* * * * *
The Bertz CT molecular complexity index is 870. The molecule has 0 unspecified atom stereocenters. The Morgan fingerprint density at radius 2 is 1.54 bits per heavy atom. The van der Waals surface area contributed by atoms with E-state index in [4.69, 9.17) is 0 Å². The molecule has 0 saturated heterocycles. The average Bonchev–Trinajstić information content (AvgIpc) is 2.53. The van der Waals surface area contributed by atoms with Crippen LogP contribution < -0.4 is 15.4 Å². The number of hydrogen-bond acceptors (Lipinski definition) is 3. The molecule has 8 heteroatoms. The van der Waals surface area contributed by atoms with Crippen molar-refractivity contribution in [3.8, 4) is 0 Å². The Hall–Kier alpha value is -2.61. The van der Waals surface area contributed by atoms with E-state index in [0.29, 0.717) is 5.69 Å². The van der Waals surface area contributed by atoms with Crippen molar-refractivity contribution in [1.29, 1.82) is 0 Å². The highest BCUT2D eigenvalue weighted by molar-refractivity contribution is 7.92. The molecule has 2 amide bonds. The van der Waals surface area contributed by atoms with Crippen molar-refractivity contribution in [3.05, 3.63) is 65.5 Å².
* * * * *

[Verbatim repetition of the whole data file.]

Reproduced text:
The Bertz CT molecular complexity index is 870. The molecule has 0 unspecified atom stereocenters. The Morgan fingerprint density at radius 2 is 1.54 bits per heavy atom. The van der Waals surface area contributed by atoms with E-state index in [4.69, 9.17) is 0 Å². The molecule has 0 saturated heterocycles. The average Bonchev–Trinajstić information content (AvgIpc) is 2.53. The van der Waals surface area contributed by atoms with Crippen LogP contribution < -0.4 is 15.4 Å². The number of hydrogen-bond acceptors (Lipinski definition) is 3. The molecule has 8 heteroatoms. The van der Waals surface area contributed by atoms with Crippen molar-refractivity contribution in [3.8, 4) is 0 Å². The Hall–Kier alpha value is -2.61. The van der Waals surface area contributed by atoms with E-state index in [0.29, 0.717) is 5.69 Å². The van der Waals surface area contributed by atoms with Crippen molar-refractivity contribution in [1.29, 1.82) is 0 Å². The highest BCUT2D eigenvalue weighted by molar-refractivity contribution is 7.92. The molecule has 2 amide bonds. The van der Waals surface area contributed by atoms with Crippen molar-refractivity contribution in [3.05, 3.63) is 65.5 Å².